Compare any two graphics cards:
GeForce GTX 660 Ti vs Radeon HD 6770
IntroThe GeForce GTX 660 Ti uses a 28 nm design. nVidia has clocked the core speed at 915 MHz. The GDDR5 RAM is set to run at a frequency of 1500 MHz on this card. It features 1344 SPUs along with 112 Texture Address Units and 24 Rasterization Operator Units.
Compare those specifications to the Radeon HD 6770, which uses a 40 nm design. ATi has clocked the core frequency at 900 MHz. The GDDR5 memory works at a speed of 1050 MHz on this card. It features 800 SPUs along with 40 Texture Address Units and 16 Rasterization Operator Units.
(No game benchmarks for this combination yet.)
Power Usage and Theoretical Benchmarks
Power Consumption (Max TDP)
Theoretically speaking, the GeForce GTX 660 Ti should perform quite a bit faster than the Radeon HD 6770 overall. (explain)
Texel RateThe GeForce GTX 660 Ti is quite a bit (about 185%) better at texture filtering than the Radeon HD 6770. (explain)
Pixel RateIf running with a high screen resolution is important to you, then the GeForce GTX 660 Ti is the winner, and very much so. (explain)
Please note that the above 'benchmarks' are all just theoretical - the results were calculated based on the card's specifications, and real-world performance may (and probably will) vary at least a bit.
Price ComparisonPlease note that the price comparisons are based on search keywords, and might not be the exact same card listed on this page. We have no control over the accuracy of their search results.
Memory Bandwidth: Bandwidth is the max amount of data (measured in megabytes per second) that can be transported past the external memory interface in a second. It's worked out by multiplying the bus width by the speed of its memory. In the case of DDR type memory, it should be multiplied by 2 once again. If DDR5, multiply by 4 instead. The better the memory bandwidth, the faster the card will be in general. It especially helps with AA, High Dynamic Range and high resolutions.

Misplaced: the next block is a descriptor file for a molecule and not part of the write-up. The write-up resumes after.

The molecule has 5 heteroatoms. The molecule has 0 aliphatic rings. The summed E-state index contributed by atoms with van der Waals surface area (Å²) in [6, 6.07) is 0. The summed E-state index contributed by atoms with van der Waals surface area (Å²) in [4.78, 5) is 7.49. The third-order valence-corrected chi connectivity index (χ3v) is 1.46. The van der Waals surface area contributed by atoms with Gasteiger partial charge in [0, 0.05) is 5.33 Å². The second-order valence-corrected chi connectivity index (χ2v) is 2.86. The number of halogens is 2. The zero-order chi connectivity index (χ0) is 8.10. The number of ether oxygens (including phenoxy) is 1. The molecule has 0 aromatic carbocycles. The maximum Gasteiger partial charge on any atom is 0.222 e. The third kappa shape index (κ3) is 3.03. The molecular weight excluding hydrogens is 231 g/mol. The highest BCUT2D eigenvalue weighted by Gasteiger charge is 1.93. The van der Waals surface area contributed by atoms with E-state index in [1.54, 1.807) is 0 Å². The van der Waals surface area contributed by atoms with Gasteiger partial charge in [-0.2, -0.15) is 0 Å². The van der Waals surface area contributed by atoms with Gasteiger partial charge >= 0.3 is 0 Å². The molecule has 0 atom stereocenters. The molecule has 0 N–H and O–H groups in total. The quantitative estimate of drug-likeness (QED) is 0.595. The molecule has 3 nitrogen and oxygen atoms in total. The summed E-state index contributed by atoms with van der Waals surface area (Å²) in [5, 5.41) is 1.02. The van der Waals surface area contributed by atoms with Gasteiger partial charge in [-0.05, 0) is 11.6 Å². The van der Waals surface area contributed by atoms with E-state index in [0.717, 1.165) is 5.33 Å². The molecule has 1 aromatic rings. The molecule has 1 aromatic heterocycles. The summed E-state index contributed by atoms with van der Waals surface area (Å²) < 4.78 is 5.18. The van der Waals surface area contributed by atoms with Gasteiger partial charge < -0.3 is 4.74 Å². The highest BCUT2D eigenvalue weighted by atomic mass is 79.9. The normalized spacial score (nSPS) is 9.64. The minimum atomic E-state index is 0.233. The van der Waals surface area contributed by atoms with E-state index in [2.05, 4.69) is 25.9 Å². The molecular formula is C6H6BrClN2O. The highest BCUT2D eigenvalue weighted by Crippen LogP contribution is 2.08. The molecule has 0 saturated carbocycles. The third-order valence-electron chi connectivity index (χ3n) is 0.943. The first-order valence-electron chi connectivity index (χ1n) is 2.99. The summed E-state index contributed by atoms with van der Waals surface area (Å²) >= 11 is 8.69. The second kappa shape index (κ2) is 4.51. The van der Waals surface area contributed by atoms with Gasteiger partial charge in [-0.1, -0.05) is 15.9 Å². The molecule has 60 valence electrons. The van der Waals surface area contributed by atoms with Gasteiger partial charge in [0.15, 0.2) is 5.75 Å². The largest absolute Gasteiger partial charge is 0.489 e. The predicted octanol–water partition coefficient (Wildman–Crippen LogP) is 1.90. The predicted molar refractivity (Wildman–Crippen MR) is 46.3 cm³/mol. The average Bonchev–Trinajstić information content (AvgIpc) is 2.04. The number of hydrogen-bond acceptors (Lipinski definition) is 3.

Texel Rate: Texel rate is the maximum texture map elements (texels) that can be processed per second. This figure is worked out by multiplying the total number of texture units of the card by the core speed of the chip. The higher this number, the better the graphics card will be at texture filtering (anisotropic filtering - AF). It is measured in millions of texels processed in one second.
Pixel Rate: Pixel rate is the maximum number of pixels that the graphics chip could possibly write to the local memory per second - measured in millions of pixels per second. The number is worked out by multiplying the number of ROPs by the the core speed of the card. ROPs (Raster Operations Pipelines - also sometimes called Render Output Units) are responsible for drawing the pixels (image) on the screen. The actual pixel output rate also depends on lots of other factors, most notably the memory bandwidth - the lower the bandwidth is, the lower the potential to reach the maximum fill rate.